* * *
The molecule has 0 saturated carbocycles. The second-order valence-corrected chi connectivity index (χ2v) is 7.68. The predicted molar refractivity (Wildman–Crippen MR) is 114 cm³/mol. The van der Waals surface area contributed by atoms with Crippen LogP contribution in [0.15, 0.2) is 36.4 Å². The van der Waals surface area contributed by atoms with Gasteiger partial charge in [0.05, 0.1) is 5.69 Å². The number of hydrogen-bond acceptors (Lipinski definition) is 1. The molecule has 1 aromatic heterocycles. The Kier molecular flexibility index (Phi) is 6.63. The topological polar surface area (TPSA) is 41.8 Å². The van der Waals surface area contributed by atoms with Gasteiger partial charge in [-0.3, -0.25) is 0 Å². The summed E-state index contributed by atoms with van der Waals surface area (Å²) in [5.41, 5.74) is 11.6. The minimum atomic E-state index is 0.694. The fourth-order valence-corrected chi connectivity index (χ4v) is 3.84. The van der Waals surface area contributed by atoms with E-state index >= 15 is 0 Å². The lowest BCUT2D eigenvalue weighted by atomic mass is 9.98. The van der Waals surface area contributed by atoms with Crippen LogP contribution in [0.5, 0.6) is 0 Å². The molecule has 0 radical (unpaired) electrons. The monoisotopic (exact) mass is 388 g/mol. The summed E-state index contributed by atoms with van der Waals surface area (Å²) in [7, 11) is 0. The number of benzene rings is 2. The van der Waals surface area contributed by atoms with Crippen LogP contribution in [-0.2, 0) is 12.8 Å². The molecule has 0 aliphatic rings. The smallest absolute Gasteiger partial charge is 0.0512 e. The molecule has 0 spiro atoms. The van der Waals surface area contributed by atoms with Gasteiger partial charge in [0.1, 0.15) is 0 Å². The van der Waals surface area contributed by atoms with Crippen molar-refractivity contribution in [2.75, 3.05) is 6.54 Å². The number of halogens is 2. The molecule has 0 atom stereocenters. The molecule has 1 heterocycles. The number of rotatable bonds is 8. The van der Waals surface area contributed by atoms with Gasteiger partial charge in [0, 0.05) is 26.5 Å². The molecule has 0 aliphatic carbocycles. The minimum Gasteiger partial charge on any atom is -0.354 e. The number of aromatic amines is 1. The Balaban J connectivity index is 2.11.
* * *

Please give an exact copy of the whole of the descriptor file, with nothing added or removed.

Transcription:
The molecule has 0 saturated carbocycles. The second-order valence-corrected chi connectivity index (χ2v) is 7.68. The predicted molar refractivity (Wildman–Crippen MR) is 114 cm³/mol. The van der Waals surface area contributed by atoms with Crippen LogP contribution in [0.15, 0.2) is 36.4 Å². The van der Waals surface area contributed by atoms with Gasteiger partial charge in [0.05, 0.1) is 5.69 Å². The number of hydrogen-bond acceptors (Lipinski definition) is 1. The molecule has 1 aromatic heterocycles. The Kier molecular flexibility index (Phi) is 6.63. The topological polar surface area (TPSA) is 41.8 Å². The van der Waals surface area contributed by atoms with Gasteiger partial charge in [-0.3, -0.25) is 0 Å². The summed E-state index contributed by atoms with van der Waals surface area (Å²) in [5.41, 5.74) is 11.6. The minimum atomic E-state index is 0.694. The fourth-order valence-corrected chi connectivity index (χ4v) is 3.84. The van der Waals surface area contributed by atoms with E-state index >= 15 is 0 Å². The lowest BCUT2D eigenvalue weighted by atomic mass is 9.98. The van der Waals surface area contributed by atoms with Crippen LogP contribution in [0.5, 0.6) is 0 Å². The molecule has 0 radical (unpaired) electrons. The monoisotopic (exact) mass is 388 g/mol. The summed E-state index contributed by atoms with van der Waals surface area (Å²) in [7, 11) is 0. The number of benzene rings is 2. The van der Waals surface area contributed by atoms with Crippen LogP contribution in [-0.2, 0) is 12.8 Å². The molecule has 0 aliphatic rings. The smallest absolute Gasteiger partial charge is 0.0512 e. The molecule has 0 spiro atoms. The van der Waals surface area contributed by atoms with Gasteiger partial charge in [0.1, 0.15) is 0 Å². The van der Waals surface area contributed by atoms with Crippen molar-refractivity contribution in [2.75, 3.05) is 6.54 Å². The number of halogens is 2. The molecule has 0 atom stereocenters. The molecule has 1 heterocycles. The number of rotatable bonds is 8. The van der Waals surface area contributed by atoms with Gasteiger partial charge in [0, 0.05) is 26.5 Å². The molecule has 0 aliphatic carbocycles. The minimum Gasteiger partial charge on any atom is -0.354 e. The number of aromatic amines is 1. The Balaban J connectivity index is 2.11.